Wednesday Walk Around the Web – 09/14/2016


Welcome to the Wednesday Walk Around the Web, where we weave & wind through weblinks weekly. Hopefully you will find the links on offer amusing, interesting, or, occasionally, profound. Views expressed in the Wednesday Walk do not necessarily reflect those of anyone but the writer. Do you have a link you want to see featured in next week’s Walk? Comment on the Walk post at the Place to Be Nation Facebook page, or find Glenn on the social media platform of your choice!

  • This Week in Self-Plugging: my newest podcast product is a fun conversation about Stranger Things, so do check that out. Also on the Stranger front, the kids continue to be the most precious things.
  • Humpback whales are off the endangered species list as several sub-species have repopulated. Thanks, Star Trek!
  • Also in animal life, the last remaining wild horse species is being reintroduced to the steppe.
  • Ancient Roman concrete is notoriously stronger and longer-lasting than any modern formula, and we’re still trying to figure out why.
  • This Week in Scientific Discovery: genetic analysis of giraffes reveals that they’re actually four distinct species with significant variations.
  • So, I read some years ago that progressive hearing loss takes high tones away from adults; I read this in the context of teens using high-pitched ringtones to keep teachers and professors from detecting their cell phones. Fair enough: you win this round, teens. As often happens when crusty adults decide to fight back against Kids These Days, things get pretty gross when folks use high-pitched mosquito-deterrents to keep kids away from a library. One, using sound to disperse people has a pretty gross history. Two, adults deciding to break up groups of kids has a pretty gross history. Three, you’re trying to keep kids away from the library?
  • This Week in New Realizations: y’all, Edgar Allan Poe was definitely a time-traveler. He definitely absolutely for sure transcended our paltry normal spacetime and wrote about the big bang and Phineas Gage without mentioning the Civil War at all. He may even walk among us still, a man unmoored from time, such exotic modern tintinnabulations ringing in his ears…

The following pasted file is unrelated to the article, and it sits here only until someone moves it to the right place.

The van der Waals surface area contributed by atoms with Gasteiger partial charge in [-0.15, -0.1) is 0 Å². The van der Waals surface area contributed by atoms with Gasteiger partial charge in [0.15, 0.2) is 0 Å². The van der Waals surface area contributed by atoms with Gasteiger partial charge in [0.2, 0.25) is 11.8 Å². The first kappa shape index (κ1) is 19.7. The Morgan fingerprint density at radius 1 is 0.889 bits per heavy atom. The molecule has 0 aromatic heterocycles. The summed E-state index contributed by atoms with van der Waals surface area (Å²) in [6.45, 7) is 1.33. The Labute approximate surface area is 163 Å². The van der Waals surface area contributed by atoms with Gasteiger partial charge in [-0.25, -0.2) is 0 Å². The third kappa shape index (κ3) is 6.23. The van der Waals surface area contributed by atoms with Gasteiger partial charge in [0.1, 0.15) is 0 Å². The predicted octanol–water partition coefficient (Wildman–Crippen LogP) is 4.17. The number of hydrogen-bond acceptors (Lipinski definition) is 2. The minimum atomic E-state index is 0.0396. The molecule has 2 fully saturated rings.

• Friends, we have sequenced the tardigrade’s genome. What a time to be alive. It seems that the humble water bear’s extraordinary tenacity comes in part from the large amount of DNA it’s picked up from other organisms, showing us how important that sort of gene transfer can be. (This link brought to the Wednesday Walker by my boss, which I guess means I’m making the right impression.)
  • From PTBN hefe JT Rozzero: Harambe lives on as Harambe McHarambeface, except not really. The quest to name something after Boaty McBoatface continues — keep hope alive, never give up!
  • This Week in Troubles on the Horizon: watch time-lapse video of bacteria evolving antibiotic resistance. Eep.
  • This Week in We’re-Fucked-Right-Now: lots of people are going gaga over xkcd’s global climate change chart/essay. (Plus bonus shot at the Proto-Indo-European language…suck it, Proto-Indo-Europeans!) Meanwhile, soil reclamation is the latest in a line of possible patches on the problem that would require the wholesale retooling of major industrial sector — of course, global catastrophes brought on by ongoing industrial exploitation are going to lead you there anyway.
  • It’s obvious that no degree of murder, depravity, or mayhem can get a cop fired or effectively prosecuted. In West Virginia, meanwhile, cops get fired for NOT shooting citizens; got to get that body count up to appease the bosses.
  • In Syria, as anywhere probably, war means that objects are looted and looted again.
  • (Warning: animal abuse.) Apparently developing a photo from the retina of a recently-deceased creature’s eye is actually a thing, within severe limitations, and not wholly a sci-fi invention.